The Bambino didn’t disappoint, clubbing a two-run homer off Hallahan in the bottom of the third inning, giving the American league a 3-0 lead. It was the first long ball in MLB All-Star Game history.
Meanwhile, the Cardinals’ Frankie Frisch homered for the NL squad in the top of the sixth. Although the lead was cut to 3-2, it would not be enough, as the American League prevailed in the “Game of the Century”, 4-2.
It is worth noting that 20 of the 36 players who took part in the historic game would one day be inducted into the National Baseball Hall of Fame.
“From the outset, [wrote the Sporting News] the All-Star game was an unqualified success.”
Ruth himself said, “Wasn’t it swell – an All-Star game? … Wasn’t it a great idea? And we won it, besides?”
The fans’ moods were just as congenial, perhaps starstruck at the greatness of the event they were witnessing.
Tribune scribe Harvey Woodruff described the (roughly 48,000) fans as “the most sportsmanlike crowd ever gathered for such an important event. Those familiar boos and jeers so frequently heard were at a minimum. The crowd of yesterday apparently sensed the occasion as a precursor of more such games to follow in future years and lent its best behavior.”
The fans’ emotional reactions to the possibility that the “Game of Century” would become an annual event were not alone. Although some owners were still lukewarm about the concept for several seasons, most of the top brass in baseball loved it. The good feelings brought on by the game and publicity for Major League Baseball in general, was not lost on Commissioner Landis.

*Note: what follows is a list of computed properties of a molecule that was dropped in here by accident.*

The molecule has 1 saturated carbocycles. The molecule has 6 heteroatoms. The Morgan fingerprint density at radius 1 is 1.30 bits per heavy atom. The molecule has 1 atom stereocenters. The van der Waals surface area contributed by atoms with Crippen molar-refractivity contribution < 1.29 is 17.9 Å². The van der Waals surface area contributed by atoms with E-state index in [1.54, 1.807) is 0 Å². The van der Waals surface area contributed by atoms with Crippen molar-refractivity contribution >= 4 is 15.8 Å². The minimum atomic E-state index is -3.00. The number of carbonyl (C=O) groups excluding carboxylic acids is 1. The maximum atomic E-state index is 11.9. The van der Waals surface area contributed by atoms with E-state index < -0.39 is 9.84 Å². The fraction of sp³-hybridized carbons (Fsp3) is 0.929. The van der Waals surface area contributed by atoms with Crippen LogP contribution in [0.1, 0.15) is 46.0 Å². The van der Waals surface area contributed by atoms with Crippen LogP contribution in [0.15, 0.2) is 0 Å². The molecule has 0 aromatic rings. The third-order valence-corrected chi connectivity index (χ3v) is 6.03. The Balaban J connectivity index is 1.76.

“That’s a grand show and it should be continued,” he said.
In fact, during the next owner’s meeting, a measure was passed to make an All-Star Game an annual event to be played in a different city each season.
The Midsummer Classic would be played at the Polo Grounds the following year, and the game itself continued to be played every season, with the exception of 1945, when the Second World War cancelled the game due to transportation restrictions. Between 1959 and 1962, there were two MLB All-Star Games played, brought about by the players who wanted to raise more money for their retirement fund.
The game is now usually played on the second Tuesday in July.
Thanks to a campaign begun by the Sporting News, Arch Ward was officially recognized for his role in starting the MLB All-Star Game. Beginning in 1962, the MVP of the Midsummer Classic was given the Arch Ward Memorial Trophy. The award’s designation changed a couple of times, however, as it was renamed the Commissioner’s Trophy in 1970. It once again was the Arch Ward award beginning in 1985, but in 2002 it became the Ted Williams Most Valuable Player Award.